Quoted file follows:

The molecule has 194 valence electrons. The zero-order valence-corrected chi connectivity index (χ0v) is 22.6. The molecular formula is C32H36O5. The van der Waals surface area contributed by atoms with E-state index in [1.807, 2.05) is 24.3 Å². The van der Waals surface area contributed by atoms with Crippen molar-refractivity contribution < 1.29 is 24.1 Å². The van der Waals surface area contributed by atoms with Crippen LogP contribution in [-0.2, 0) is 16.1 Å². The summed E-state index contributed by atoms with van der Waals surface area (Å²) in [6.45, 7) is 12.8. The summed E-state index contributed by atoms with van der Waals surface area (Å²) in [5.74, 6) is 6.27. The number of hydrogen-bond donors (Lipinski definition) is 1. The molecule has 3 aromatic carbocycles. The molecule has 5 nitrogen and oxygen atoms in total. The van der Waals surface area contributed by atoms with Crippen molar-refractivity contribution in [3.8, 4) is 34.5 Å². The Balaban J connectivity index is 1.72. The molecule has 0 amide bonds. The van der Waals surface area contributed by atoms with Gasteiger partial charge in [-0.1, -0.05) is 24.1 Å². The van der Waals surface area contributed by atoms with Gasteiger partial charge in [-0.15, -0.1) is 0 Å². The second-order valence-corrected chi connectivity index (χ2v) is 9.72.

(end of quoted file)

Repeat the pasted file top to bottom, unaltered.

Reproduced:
The molecule has 194 valence electrons. The zero-order valence-corrected chi connectivity index (χ0v) is 22.6. The molecular formula is C32H36O5. The van der Waals surface area contributed by atoms with E-state index in [1.807, 2.05) is 24.3 Å². The van der Waals surface area contributed by atoms with Crippen molar-refractivity contribution < 1.29 is 24.1 Å². The van der Waals surface area contributed by atoms with Crippen LogP contribution in [-0.2, 0) is 16.1 Å². The summed E-state index contributed by atoms with van der Waals surface area (Å²) in [6.45, 7) is 12.8. The summed E-state index contributed by atoms with van der Waals surface area (Å²) in [5.74, 6) is 6.27. The number of hydrogen-bond donors (Lipinski definition) is 1. The molecule has 3 aromatic carbocycles. The molecule has 5 nitrogen and oxygen atoms in total. The van der Waals surface area contributed by atoms with Crippen molar-refractivity contribution in [3.8, 4) is 34.5 Å². The Balaban J connectivity index is 1.72. The molecule has 0 amide bonds. The van der Waals surface area contributed by atoms with Gasteiger partial charge in [-0.1, -0.05) is 24.1 Å². The van der Waals surface area contributed by atoms with Gasteiger partial charge in [-0.15, -0.1) is 0 Å². The second-order valence-corrected chi connectivity index (χ2v) is 9.72.